We don’t know. But EVERYONE calls leads after 20 hours. Do they know that every additional call actually hurts them? Should your sales reps just stop calling after 20 hours? Ideally, if you had enough leads, and could make enough attempts to make contact in 20 hours, yes.

        Is this realistic? It probably is not.

        But as a general trend this data is EXTREMELY significant to salespeople.

        We are looking into this more.

    III. Response Time Analysis by 5 Minute Increments:

    We figured if the first 20 hours sliced up by hours was important, we should look more precisely at the first 3 hours sliced up by 5 minute segments.

    What are the results?

    It is even more eye-opening:begin calling for just 1 hour´┐Ż

      1. The odds of calling to contact a lead decrease by over 10 times in the first hour.



      2. The odds of qualifying a lead in 5 minutes versus 30 minutes drop 21 times. And from 5 minutes to 10 minutes the dial to qualify odds decrease 4 times.



    How significant is a 100x increase in contact ratios on the value of leads?

    How much effect does a 21x increase in qualification have on the overall sales revenue of a company?

    How many companies understand the importance of this strategy?

    For illustration we decided to test some of these principles first hand. We have a heavy concentration of use of our lead response management solutions by customers from the mortgage and insurance industries so we started calling several of the top lead providers in these two industries and signed up to get quotes on mortgages and insurance.

    Lead providers typically sell these leads to varying numbers of lead customers, in these examples we assume the leads were given to anywhere from 4 to 7 customers based on how many called us back.

    We recorded what happened.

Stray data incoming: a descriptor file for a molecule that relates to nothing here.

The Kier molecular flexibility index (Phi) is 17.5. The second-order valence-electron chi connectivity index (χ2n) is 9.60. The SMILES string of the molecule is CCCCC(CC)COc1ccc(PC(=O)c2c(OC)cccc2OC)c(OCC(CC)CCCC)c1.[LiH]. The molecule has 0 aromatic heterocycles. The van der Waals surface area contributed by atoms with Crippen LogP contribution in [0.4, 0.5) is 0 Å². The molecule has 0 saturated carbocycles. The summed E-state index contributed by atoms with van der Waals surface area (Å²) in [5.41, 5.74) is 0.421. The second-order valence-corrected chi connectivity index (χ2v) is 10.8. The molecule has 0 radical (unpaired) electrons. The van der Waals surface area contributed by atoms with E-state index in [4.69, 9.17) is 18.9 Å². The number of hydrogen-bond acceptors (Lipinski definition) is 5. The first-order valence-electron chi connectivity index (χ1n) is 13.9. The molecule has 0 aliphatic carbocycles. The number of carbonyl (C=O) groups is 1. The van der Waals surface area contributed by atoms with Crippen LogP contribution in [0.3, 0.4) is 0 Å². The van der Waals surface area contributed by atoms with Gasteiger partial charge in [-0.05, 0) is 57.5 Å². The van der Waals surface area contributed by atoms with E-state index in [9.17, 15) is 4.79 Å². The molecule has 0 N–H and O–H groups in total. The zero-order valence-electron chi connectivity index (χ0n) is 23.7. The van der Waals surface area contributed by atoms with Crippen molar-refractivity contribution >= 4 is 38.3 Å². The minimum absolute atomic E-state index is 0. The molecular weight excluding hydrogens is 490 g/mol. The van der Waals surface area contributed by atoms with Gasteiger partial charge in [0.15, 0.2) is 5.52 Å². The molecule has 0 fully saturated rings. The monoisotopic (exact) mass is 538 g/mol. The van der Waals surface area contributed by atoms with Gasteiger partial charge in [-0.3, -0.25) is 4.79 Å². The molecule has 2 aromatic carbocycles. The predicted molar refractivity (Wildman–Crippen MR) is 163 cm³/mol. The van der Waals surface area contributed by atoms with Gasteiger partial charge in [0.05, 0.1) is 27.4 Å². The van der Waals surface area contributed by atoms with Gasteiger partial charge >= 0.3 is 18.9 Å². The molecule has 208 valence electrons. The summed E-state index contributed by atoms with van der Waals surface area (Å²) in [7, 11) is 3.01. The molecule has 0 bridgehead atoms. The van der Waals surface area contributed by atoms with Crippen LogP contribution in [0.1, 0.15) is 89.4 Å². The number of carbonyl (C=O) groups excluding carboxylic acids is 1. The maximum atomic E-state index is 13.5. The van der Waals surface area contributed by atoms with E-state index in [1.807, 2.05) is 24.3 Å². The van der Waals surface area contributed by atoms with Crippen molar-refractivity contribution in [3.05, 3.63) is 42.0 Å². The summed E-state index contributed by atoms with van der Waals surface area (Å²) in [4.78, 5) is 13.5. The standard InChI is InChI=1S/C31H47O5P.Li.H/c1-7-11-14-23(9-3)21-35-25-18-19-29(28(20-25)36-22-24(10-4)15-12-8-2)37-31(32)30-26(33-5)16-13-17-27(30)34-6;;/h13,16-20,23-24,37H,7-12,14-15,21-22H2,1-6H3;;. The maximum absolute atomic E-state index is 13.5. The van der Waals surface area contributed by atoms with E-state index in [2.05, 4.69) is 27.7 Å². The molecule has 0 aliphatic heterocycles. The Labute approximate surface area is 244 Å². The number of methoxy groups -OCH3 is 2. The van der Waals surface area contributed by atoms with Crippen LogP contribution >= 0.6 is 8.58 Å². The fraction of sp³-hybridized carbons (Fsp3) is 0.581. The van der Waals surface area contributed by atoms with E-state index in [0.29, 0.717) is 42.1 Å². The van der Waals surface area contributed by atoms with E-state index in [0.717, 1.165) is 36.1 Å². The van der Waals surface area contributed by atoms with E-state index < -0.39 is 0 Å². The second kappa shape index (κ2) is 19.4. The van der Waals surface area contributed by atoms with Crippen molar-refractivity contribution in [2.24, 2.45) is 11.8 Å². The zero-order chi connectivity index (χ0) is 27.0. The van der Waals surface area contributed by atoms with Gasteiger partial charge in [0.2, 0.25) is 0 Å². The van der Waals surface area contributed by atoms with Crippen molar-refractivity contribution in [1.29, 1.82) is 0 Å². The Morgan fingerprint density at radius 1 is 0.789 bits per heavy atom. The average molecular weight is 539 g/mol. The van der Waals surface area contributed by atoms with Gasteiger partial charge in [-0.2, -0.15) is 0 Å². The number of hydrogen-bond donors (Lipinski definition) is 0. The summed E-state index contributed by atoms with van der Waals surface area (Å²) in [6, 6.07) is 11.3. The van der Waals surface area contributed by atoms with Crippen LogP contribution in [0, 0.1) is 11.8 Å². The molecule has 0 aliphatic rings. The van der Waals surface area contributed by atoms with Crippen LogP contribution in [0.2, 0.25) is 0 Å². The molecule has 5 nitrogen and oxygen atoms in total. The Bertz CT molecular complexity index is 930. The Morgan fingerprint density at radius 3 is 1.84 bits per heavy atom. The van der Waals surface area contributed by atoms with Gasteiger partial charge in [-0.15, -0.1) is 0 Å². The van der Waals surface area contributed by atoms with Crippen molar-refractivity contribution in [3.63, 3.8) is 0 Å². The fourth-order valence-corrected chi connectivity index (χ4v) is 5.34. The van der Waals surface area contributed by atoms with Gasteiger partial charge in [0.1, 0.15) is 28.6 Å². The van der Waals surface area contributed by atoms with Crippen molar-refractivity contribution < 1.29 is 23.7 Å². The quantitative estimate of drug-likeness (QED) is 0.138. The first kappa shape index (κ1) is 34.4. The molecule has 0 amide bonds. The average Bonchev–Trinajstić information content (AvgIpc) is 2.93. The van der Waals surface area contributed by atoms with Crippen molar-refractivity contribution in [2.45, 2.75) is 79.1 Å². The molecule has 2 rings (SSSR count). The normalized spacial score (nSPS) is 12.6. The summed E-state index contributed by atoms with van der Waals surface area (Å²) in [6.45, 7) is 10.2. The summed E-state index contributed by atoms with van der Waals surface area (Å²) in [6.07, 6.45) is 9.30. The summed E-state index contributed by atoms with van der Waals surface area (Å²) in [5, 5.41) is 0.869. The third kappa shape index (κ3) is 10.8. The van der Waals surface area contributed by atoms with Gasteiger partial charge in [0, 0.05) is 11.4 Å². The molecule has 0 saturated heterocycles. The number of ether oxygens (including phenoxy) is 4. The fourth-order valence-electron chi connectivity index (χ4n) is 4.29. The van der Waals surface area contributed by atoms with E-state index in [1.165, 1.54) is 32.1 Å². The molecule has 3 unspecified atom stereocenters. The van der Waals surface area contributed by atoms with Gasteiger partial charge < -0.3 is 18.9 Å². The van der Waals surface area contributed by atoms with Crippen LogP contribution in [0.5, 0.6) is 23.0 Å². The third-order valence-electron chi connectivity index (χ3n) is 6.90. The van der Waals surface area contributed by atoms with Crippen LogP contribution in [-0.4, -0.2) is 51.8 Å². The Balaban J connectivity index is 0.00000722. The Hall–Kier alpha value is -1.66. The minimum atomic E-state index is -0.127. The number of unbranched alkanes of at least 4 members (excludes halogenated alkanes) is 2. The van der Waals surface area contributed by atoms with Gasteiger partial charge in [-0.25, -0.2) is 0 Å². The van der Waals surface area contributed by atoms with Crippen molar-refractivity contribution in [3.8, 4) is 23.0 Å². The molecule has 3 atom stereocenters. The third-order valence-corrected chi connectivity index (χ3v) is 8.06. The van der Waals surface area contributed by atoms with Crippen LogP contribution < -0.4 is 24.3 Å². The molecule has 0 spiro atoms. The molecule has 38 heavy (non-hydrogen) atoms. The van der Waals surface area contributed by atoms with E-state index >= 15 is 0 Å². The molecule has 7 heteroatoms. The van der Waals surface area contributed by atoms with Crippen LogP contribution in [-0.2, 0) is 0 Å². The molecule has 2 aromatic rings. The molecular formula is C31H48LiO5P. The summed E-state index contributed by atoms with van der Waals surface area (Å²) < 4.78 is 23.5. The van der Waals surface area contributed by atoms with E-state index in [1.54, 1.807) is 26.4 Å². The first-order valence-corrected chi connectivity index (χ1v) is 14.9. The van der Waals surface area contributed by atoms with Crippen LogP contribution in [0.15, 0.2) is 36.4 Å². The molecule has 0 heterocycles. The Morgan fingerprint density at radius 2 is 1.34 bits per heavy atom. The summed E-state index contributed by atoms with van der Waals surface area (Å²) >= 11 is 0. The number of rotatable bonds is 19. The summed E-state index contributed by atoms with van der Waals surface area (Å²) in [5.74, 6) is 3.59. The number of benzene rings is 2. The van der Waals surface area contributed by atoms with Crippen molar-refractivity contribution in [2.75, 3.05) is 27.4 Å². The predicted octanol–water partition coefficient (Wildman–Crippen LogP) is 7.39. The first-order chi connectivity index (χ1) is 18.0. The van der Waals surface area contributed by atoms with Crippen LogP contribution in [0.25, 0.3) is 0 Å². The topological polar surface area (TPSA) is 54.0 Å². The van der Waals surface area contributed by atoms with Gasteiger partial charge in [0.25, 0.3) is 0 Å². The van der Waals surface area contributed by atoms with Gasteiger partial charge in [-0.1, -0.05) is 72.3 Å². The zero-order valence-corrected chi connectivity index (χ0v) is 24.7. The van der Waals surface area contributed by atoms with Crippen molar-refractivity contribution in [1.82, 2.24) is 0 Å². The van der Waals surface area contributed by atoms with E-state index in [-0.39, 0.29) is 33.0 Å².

Our president signed up with the top lead provider to get quotes on his mortgage.

      1. He received a total of 7 calls.
      2. The first one called in only 30 minutes.
      3. The last one called on the lead 3 days later.

    Does that last one who called realize that the odds of qualifying this lead are several thousand times less than if they had called in five minutes?

    Our Sales Manager and several of our sales reps filled out web-based health insurance questionnaires with several of the top lead providers we partner with in the insurance industry:

      1. Our Sales Manager filled his lead out at 4pm, (the optimal time for someone to reach him according to our data.) He didn’t get a single call that day. He got his first of 5 calls at noon the next day (almost the worst time to call), and the last one two days later.
      2. One rep filled his lead form out with another top lead provider at 8:30am (the second best time for someone to call), and had his first call in 1 minute, his second in 3 minutes, his 3rd in an hour and 45 minutes.
      3. Another rep also at 8:30am, and he got one call in 2 minutes, and 2 more calls the next day.
      4. Another rep filled theirs out at 10am and got the first call in 2 hours and never noticed any additional calls.